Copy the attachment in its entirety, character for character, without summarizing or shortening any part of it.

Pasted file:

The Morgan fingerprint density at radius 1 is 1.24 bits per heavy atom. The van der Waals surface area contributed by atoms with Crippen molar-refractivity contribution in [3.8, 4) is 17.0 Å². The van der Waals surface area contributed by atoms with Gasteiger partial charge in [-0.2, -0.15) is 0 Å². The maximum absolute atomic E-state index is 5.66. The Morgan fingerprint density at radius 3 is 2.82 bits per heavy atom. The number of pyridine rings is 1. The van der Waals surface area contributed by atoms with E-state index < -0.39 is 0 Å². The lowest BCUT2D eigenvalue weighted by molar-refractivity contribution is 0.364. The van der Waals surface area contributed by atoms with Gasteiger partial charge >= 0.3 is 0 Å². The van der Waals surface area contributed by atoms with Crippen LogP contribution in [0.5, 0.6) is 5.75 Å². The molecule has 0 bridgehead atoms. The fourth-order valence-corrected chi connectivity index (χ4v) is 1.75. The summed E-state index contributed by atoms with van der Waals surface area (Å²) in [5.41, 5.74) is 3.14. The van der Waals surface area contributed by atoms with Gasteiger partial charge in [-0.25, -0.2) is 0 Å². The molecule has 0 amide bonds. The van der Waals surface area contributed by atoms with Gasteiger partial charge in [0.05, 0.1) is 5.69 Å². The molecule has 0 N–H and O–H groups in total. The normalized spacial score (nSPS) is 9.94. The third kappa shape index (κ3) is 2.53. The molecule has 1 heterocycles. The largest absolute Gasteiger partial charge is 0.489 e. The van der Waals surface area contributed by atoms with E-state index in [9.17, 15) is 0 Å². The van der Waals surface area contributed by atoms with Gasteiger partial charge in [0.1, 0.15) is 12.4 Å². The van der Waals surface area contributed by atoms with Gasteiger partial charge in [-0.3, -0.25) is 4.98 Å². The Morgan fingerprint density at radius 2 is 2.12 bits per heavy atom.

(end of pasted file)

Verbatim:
The Morgan fingerprint density at radius 1 is 1.24 bits per heavy atom. The van der Waals surface area contributed by atoms with Crippen molar-refractivity contribution in [3.8, 4) is 17.0 Å². The van der Waals surface area contributed by atoms with Gasteiger partial charge in [-0.2, -0.15) is 0 Å². The maximum absolute atomic E-state index is 5.66. The Morgan fingerprint density at radius 3 is 2.82 bits per heavy atom. The number of pyridine rings is 1. The van der Waals surface area contributed by atoms with E-state index < -0.39 is 0 Å². The lowest BCUT2D eigenvalue weighted by molar-refractivity contribution is 0.364. The van der Waals surface area contributed by atoms with Gasteiger partial charge >= 0.3 is 0 Å². The van der Waals surface area contributed by atoms with Crippen LogP contribution in [0.5, 0.6) is 5.75 Å². The molecule has 0 bridgehead atoms. The fourth-order valence-corrected chi connectivity index (χ4v) is 1.75. The summed E-state index contributed by atoms with van der Waals surface area (Å²) in [5.41, 5.74) is 3.14. The van der Waals surface area contributed by atoms with Gasteiger partial charge in [-0.25, -0.2) is 0 Å². The molecule has 0 amide bonds. The van der Waals surface area contributed by atoms with Gasteiger partial charge in [0.05, 0.1) is 5.69 Å². The molecule has 0 N–H and O–H groups in total. The normalized spacial score (nSPS) is 9.94. The third kappa shape index (κ3) is 2.53. The molecule has 1 heterocycles. The largest absolute Gasteiger partial charge is 0.489 e. The van der Waals surface area contributed by atoms with E-state index in [9.17, 15) is 0 Å². The van der Waals surface area contributed by atoms with Gasteiger partial charge in [0.1, 0.15) is 12.4 Å². The van der Waals surface area contributed by atoms with Gasteiger partial charge in [-0.3, -0.25) is 4.98 Å². The Morgan fingerprint density at radius 2 is 2.12 bits per heavy atom.